Two New Mexico tribal communities suing EPA over clean water rule
Two New Mexico Native American communities have sued the Environmental Protection Agency (EPA) over a revision to federal rules regarding waterways they argue violated federal responsibilities toward tribes.
A rule change that took effect last June curtailed the categories of waterway subject to federal protection under the Clean Water Act. The Biden administration is currently reviewing numerous rule changes made under the Trump administration but has yet to announce action on the water rule.
In the lawsuit, the Jemez and Laguna pueblos argued that cultural practices and tribal resources are adversely affected by any removal or restriction of access to clean water due to the scarcity of water in the Southwest.
“The Agencies had discretion to apply a broader interpretation of ‘waters of the United States’ as they did in the 2015 Clean Water Rule, which would have avoided harm to the Pueblos’ waters,” the lawsuit states. “Instead, the Agencies’ narrow interpretation of ‘waters of the United States’ in the 2020 Navigable Waters Rule withdraws federal water quality protections over Pueblo streams that are ephemeral, intermittent, and seasonal, as well as groundwater, upon all of which the Pueblos rely.”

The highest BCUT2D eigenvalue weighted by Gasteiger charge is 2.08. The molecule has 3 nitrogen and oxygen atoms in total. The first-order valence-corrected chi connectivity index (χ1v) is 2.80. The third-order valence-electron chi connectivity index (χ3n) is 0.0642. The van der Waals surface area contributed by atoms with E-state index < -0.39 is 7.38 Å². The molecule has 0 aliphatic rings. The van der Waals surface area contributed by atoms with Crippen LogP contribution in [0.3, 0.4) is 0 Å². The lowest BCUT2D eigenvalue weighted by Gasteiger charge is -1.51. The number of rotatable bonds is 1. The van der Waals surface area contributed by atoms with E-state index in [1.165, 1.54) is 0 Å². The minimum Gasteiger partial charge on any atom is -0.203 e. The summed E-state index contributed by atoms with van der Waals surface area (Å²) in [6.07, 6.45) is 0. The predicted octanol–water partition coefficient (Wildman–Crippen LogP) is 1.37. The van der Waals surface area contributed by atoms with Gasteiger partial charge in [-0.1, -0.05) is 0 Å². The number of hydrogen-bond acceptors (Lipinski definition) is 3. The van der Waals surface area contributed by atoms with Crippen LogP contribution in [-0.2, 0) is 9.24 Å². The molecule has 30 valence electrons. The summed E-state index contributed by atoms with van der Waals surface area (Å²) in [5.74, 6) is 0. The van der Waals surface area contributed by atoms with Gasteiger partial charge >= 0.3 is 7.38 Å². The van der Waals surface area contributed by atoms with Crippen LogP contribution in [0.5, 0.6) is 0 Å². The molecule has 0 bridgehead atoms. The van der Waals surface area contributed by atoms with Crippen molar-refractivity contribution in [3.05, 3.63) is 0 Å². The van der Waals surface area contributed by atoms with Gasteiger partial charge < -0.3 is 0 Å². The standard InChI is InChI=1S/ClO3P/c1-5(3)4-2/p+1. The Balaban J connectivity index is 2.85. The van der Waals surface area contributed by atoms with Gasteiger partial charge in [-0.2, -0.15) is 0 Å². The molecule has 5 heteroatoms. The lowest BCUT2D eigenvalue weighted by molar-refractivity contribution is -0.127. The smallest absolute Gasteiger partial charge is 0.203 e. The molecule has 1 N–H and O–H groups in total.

It further charges that the federal government failed to conduct any direct consultations with pueblo leaders before the rule took effect.
“Instead of engaging in a government-to-government dialogue in the development of policy, the EPA offered generic “listening sessions” that did not allow any meaningful conversations,” the complaint reads.
The lawsuit follows another last May by the state of New Mexico. In the complaint, state Environmental Secretary James Kenney said the rule would remove protections for up to 90 percent of rivers and streams in the state, according to The Associated Press.